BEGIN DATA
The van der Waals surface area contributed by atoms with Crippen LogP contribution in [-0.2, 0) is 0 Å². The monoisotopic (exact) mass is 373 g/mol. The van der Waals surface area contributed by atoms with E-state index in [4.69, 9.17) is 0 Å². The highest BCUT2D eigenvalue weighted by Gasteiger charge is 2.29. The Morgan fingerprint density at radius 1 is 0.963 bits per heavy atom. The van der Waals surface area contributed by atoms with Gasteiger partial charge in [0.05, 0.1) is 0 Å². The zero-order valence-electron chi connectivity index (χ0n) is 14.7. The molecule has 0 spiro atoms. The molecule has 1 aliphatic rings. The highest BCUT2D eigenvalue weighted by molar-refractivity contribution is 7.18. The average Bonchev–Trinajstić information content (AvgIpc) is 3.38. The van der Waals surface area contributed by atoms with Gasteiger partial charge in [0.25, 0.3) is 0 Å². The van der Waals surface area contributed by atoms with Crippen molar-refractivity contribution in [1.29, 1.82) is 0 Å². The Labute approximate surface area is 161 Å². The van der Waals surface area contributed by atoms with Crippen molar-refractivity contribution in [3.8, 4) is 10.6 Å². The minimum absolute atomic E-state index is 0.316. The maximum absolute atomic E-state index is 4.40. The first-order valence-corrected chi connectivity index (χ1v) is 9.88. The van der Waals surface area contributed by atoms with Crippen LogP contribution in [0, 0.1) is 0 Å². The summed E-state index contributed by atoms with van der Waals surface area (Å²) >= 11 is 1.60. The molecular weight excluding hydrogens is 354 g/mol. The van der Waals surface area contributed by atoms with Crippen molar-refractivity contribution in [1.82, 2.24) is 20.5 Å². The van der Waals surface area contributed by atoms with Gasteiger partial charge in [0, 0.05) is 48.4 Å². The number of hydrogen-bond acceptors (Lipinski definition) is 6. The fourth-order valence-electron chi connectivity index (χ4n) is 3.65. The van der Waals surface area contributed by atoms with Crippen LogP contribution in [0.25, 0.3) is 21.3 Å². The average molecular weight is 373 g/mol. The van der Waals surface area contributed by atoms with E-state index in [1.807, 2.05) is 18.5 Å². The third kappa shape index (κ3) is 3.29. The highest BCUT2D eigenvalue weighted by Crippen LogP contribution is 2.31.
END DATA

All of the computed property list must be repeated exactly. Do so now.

The van der Waals surface area contributed by atoms with Crippen LogP contribution in [-0.2, 0) is 0 Å². The monoisotopic (exact) mass is 373 g/mol. The van der Waals surface area contributed by atoms with E-state index in [4.69, 9.17) is 0 Å². The highest BCUT2D eigenvalue weighted by Gasteiger charge is 2.29. The Morgan fingerprint density at radius 1 is 0.963 bits per heavy atom. The van der Waals surface area contributed by atoms with Gasteiger partial charge in [0.05, 0.1) is 0 Å². The zero-order valence-electron chi connectivity index (χ0n) is 14.7. The molecule has 0 spiro atoms. The molecule has 1 aliphatic rings. The highest BCUT2D eigenvalue weighted by molar-refractivity contribution is 7.18. The average Bonchev–Trinajstić information content (AvgIpc) is 3.38. The van der Waals surface area contributed by atoms with Gasteiger partial charge in [0.25, 0.3) is 0 Å². The van der Waals surface area contributed by atoms with Crippen molar-refractivity contribution in [1.29, 1.82) is 0 Å². The Labute approximate surface area is 161 Å². The van der Waals surface area contributed by atoms with Crippen molar-refractivity contribution in [3.8, 4) is 10.6 Å². The minimum absolute atomic E-state index is 0.316. The maximum absolute atomic E-state index is 4.40. The first-order valence-corrected chi connectivity index (χ1v) is 9.88. The van der Waals surface area contributed by atoms with Crippen LogP contribution in [0, 0.1) is 0 Å². The summed E-state index contributed by atoms with van der Waals surface area (Å²) >= 11 is 1.60. The molecular weight excluding hydrogens is 354 g/mol. The van der Waals surface area contributed by atoms with Crippen molar-refractivity contribution in [1.82, 2.24) is 20.5 Å². The van der Waals surface area contributed by atoms with Gasteiger partial charge in [0, 0.05) is 48.4 Å². The number of hydrogen-bond acceptors (Lipinski definition) is 6. The fourth-order valence-electron chi connectivity index (χ4n) is 3.65. The van der Waals surface area contributed by atoms with Crippen LogP contribution in [0.25, 0.3) is 21.3 Å². The average molecular weight is 373 g/mol. The van der Waals surface area contributed by atoms with E-state index in [1.807, 2.05) is 18.5 Å². The third kappa shape index (κ3) is 3.29. The highest BCUT2D eigenvalue weighted by Crippen LogP contribution is 2.31.